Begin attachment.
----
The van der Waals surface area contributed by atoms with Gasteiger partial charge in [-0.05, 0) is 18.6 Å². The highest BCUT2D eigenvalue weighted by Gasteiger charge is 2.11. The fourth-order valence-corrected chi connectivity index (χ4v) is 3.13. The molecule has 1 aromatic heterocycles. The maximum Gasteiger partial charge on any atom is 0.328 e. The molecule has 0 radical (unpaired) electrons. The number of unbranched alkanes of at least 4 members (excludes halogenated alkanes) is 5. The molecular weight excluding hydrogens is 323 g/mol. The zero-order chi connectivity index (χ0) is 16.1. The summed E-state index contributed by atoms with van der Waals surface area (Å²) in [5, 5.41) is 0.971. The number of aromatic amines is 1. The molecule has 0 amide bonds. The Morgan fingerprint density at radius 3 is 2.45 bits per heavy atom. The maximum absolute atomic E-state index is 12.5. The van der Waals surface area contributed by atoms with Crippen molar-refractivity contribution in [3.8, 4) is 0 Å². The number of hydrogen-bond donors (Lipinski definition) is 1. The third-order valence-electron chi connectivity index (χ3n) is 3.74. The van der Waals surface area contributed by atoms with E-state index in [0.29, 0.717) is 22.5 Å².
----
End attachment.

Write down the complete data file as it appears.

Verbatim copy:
The van der Waals surface area contributed by atoms with Gasteiger partial charge in [-0.05, 0) is 18.6 Å². The highest BCUT2D eigenvalue weighted by Gasteiger charge is 2.11. The fourth-order valence-corrected chi connectivity index (χ4v) is 3.13. The molecule has 1 aromatic heterocycles. The maximum Gasteiger partial charge on any atom is 0.328 e. The molecule has 0 radical (unpaired) electrons. The number of unbranched alkanes of at least 4 members (excludes halogenated alkanes) is 5. The molecular weight excluding hydrogens is 323 g/mol. The zero-order chi connectivity index (χ0) is 16.1. The summed E-state index contributed by atoms with van der Waals surface area (Å²) in [5, 5.41) is 0.971. The number of aromatic amines is 1. The molecule has 0 amide bonds. The Morgan fingerprint density at radius 3 is 2.45 bits per heavy atom. The maximum absolute atomic E-state index is 12.5. The van der Waals surface area contributed by atoms with Crippen molar-refractivity contribution in [3.8, 4) is 0 Å². The number of hydrogen-bond donors (Lipinski definition) is 1. The third-order valence-electron chi connectivity index (χ3n) is 3.74. The van der Waals surface area contributed by atoms with E-state index in [0.29, 0.717) is 22.5 Å².